Texas billionaire charged in $2 billion tax scheme
Federal prosecutors charged Texas billionaire Robert Brockman on Thursday with a $2 billion tax fraud scheme in what they say is the largest such case against an American.
Department of Justice officials said at a news conference that Brockman, 79, hid capital gains income over 20 years through a web of offshore entities in Bermuda and Nevis and secret bank accounts in Bermuda and Switzerland. Prosecutors announced that Robert Smith, CEO of a private equity firm that aided in the schemes, also would cooperate with the investigation.
The 39-count indictment unsealed Thursday charges Brockman, the chairman and chief executive officer of Ohio-based software company Reynolds and Reynolds Co., with tax evasion, wire fraud, money laundering, and other offenses.
Smith, founder and chairman of Vista Equity Partners, will pay $139 million to settle his own tax probe. Smith, 57, stunned a senior class last year when he promised to wipe out the student loan debt of the entire graduating class at Morehouse, a historically Black all-male college.
Brockman appeared in federal court from Houston via Zoom Thursday. He entered a plea of not guilty to all counts and was released on $1 million bond, said Abraham Simmons, spokesman for the Northern District of California.
Prosecutors said he used encrypted emails with code names, including Permit, Snapper, Redfish and Steelhead, to carry out the fraud and ordered evidence to be manipulated or destroyed.
Reynolds and Reynolds is a 4,300-employee company near Dayton, Ohio, that sells accounting, sales and management software to auto dealerships.
Reynolds & Reynolds issued a statement saying the allegations were outside Brockman's work with the company and the company is not alleged to have participated in any wrongdoing.
Prosecutors say that Smith used about $2.5 million in untaxed funds to buy and upgrade a vacation home in Sonoma; purchase two ski properties in France; and spend $13 million to buy a property and fund charitable activities at his property in Colorado.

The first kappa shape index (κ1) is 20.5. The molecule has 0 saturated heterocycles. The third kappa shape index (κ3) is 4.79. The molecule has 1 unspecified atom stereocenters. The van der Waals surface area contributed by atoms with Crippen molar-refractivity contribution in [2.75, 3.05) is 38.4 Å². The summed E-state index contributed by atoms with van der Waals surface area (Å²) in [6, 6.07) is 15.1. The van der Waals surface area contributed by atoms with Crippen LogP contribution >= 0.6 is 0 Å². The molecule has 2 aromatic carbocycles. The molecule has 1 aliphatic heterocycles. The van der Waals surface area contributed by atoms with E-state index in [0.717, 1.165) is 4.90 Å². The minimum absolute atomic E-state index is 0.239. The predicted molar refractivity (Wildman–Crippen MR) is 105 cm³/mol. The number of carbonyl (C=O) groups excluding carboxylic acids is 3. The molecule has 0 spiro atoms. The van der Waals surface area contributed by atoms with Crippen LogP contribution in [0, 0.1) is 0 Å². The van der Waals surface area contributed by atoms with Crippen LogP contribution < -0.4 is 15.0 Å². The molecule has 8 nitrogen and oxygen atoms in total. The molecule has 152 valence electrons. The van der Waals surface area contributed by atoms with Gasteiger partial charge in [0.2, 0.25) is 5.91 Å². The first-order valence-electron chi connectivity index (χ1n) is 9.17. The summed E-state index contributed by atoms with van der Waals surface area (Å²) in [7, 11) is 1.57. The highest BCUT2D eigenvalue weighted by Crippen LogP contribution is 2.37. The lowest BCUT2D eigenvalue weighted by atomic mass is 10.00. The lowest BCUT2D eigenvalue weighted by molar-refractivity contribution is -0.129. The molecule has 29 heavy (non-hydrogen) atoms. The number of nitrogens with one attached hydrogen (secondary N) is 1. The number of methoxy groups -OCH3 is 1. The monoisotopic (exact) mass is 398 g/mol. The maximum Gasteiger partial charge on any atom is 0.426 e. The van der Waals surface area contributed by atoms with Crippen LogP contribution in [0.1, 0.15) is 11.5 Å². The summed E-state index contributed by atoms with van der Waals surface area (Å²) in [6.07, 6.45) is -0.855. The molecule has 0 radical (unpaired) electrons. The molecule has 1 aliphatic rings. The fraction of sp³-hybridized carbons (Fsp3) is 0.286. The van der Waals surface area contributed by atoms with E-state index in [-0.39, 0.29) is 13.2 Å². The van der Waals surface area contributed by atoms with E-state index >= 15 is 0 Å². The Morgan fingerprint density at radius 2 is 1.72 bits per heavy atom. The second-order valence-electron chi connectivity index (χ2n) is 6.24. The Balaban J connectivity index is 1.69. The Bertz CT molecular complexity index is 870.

Stocks fall as economic stimulus talks falter
U.S. stock indexes erased much of their early losses and closed modestly lower Thursday, extending the S&P 500's losing streak to a third day.
Technology, health care and communications stocks accounted for most of the selling, outweighing slight gains in banks and elsewhere in the market.
The S&P 500 fell 0.2% after having been down 1.4%, dropping 5.33 points to 3,483.34. The Dow Jones Industrial Average dropped 19.80 points, or 0.1%, to 28,494.20. It had been down 332 points in the early going. The Nasdaq composite gave up 54.86 points, or 0.5%, to 11,713.87.
Smaller company stocks fared better than the broader market. The Russell 2000 index of small-cap stocks bounced back from an early slide and rose 17.23 points, or 1.1%, to 1,638.88.
Stocks have been mostly climbing this month, but have pulled back this week as ongoing talks between Democrats and Republicans on an economic stimulus package have failed to deliver results. Investors have been hoping that Washington would provide more financial support for the economy since July, when a $600-a-week extra benefit for the unemployed expired.
The 10-year Treasury yield held steady at 0.73%.
Investors continued to weigh the latest batch of earnings reports from major U.S. companies. Several reports so far have been better than expected, but the health crisis continues to cloud the outlook.
United Airlines slumped 3.8% Thursday after reporting that its revenue plummeted over the summer. Morgan Stanley rose 1.3% after the investment bank said its third-quarter profit jumped 25%, thanks to a surge in trading revenue and higher fees. Walgreens Boots Alliance gained 4.8% after the drugstore chain's latest quarterly results topped Wall Street's forecasts.
Compiled from Associated Press reports.